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Working with DirectQuery in SQL Server Analysis Services and Pyramid Analytics' BI Office

by Matt Burr , Senior Solutions Engineer at Pyramid Analytics


Someone asked recently, “Does Pyramid Analytics support DirectQuery in SQL Server Analysis Services?” The short answer is, “Yes!” The long answer is this blog post.

What and Why

For tabular models in SQL Server Analysis Services (SSAS) 2012 and higher, DirectQuery offers a “real-time” experience. When you query a tabular model in DirectQuery mode, SSAS queries the model’s data source to respond, so the answer reflects the current state of that source. (For more information on the advantages of DirectQuery mode in SSAS, see Microsoft’s article here).

Microsoft restricts what you can do when you use MDX in DirectQuery mode. Since BI Office uses MDX to query tabular models, the restrictions affect BI Office. The restrictions affect not just BI Office, though; they affect any product using MDX in DirectQuery mode.

Microsoft documents the restrictions here.
 

Restrictions

The first restriction is this: if you want to query a tabular model in DirectQuery mode with MDX, you’ve got to use SSAS 2016. Earlier versions of SSAS did not support MDX in DirectQuery mode. If you’re running an earlier version, DirectQuery and BI Office are a no-go.

Once you’re using SSAS 2016, DirectQuery mode puts five restrictions on MDX (which I quote from the document linked above):

  1. No relative object names. All object names must be fully qualified.
  2. No session-scope MDX statements (named sets, calculated members, calculated cells, visual totals, default members, and so forth), but you can use query-scope constructs, such as the 'WITH' clause.
  3. No tuples with members from different levels in MDX subselect clauses.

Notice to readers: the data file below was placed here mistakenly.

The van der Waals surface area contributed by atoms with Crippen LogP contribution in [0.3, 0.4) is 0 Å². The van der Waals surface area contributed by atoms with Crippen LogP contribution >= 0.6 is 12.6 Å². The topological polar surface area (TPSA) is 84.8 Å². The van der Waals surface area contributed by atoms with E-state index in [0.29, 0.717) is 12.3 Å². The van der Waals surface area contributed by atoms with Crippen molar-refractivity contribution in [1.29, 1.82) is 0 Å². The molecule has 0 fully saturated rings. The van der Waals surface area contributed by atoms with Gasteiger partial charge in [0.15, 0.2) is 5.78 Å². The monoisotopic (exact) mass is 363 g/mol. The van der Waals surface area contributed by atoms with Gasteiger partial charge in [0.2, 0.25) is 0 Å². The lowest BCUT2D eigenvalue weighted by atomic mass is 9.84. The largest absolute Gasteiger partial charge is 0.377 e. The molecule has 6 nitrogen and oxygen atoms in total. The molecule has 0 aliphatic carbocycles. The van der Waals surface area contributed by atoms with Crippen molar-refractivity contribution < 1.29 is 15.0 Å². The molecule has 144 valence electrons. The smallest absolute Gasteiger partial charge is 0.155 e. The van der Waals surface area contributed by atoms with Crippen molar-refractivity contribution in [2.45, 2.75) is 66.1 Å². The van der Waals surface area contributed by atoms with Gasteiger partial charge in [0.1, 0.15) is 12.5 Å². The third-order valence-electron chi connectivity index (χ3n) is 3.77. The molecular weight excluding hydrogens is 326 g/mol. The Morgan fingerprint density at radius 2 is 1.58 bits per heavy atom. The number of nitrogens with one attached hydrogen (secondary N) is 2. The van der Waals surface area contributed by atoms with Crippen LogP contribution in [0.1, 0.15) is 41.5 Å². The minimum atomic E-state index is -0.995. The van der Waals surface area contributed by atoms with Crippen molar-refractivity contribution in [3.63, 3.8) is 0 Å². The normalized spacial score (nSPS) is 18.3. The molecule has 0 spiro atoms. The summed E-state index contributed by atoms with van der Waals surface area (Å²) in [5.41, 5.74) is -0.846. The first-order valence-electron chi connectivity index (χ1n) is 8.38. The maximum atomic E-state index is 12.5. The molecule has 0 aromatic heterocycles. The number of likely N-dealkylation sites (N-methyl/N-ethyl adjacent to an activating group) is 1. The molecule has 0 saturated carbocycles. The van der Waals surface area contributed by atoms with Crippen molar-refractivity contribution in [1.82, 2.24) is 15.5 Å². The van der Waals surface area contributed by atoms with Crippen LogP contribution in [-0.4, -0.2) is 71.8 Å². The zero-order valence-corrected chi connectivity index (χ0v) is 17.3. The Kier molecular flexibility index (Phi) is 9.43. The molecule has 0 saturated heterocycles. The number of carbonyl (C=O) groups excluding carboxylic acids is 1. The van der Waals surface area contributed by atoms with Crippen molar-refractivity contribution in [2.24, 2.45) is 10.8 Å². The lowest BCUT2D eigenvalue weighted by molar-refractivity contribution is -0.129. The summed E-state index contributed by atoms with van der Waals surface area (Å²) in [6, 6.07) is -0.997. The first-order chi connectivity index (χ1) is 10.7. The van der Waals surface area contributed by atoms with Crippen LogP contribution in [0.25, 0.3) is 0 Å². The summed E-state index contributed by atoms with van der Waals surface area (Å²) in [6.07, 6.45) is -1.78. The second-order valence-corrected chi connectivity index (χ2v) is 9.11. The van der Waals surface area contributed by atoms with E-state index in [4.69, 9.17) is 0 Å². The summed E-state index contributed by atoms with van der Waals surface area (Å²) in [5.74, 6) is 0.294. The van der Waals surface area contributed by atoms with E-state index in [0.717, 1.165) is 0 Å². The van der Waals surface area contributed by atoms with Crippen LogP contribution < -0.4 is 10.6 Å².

4. No user-defined hierarchies.
  5. No native SQL queries (normally, Analysis Services supports a T-SQL subset, but not for DirectQuery models).

Despite these restrictions, BI Office works well in DirectQuery mode. Its wizards and other capabilities use fully-qualified object names (restriction #1), it uses query-scoped constructs in its MDX statements (restriction #2), and it doesn’t use native SQL queries (restriction #5). And since restriction #4 eliminates user-defined hierarchies, you’re unlikely to put tuples with members from different levels in a sub-select clause (restriction #3). The restriction that affects BI Office most is restriction #4: no user-defined hierarchies.

Figure 1: Example of a user-defined hierarchy in the Data Modeler

 

A user-defined hierarchy is a multi-level hierarchy you create (for example, in BI Office Data Modeler) to help users navigate data; for example, a hierarchy with Year, Month, and Date as levels is a user-defined hierarchy.

This restriction means your dimensions in DirectQuery mode comprise attributes only. This creates a “two-dimensional” experience where you navigate through data by dicing and cross-joining data instead of drilling up and down hierarchies.

Since BI Office allows you to hand-code MDX calculations, if you choose, you could write a calculation or set that violates a restriction. If you do, BI Office shows you an error when you run your query: Query execution encountered an MDX construct that is not allowed on DirectQuery models. Compare what you’re doing to the list of restrictions above to find out what to change. You are unlikely to run into this error, though, when using BI Office built-in capabilities with DirectQuery models.

Figure 2: Exception when you use MDX that is not allowed in DirectQuery mode.

 

BI Office and DirectQuery mode work well together. Restrictions on user-defined hierarchies will affect how you analyze data in BI Office when working in DirectQuery mode, though. In a future blog post, I’ll look at some of the ways to use BI Office to analyze data in DirectQuery mode in the absence of user-defined hierarchies.

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  • Matt, Thanks for the great blog. It is worth noting that BI Office's parametrized dynamic sets can help users with the grouping of members in one attribute by the member of another which is the most common use of user defined sets.

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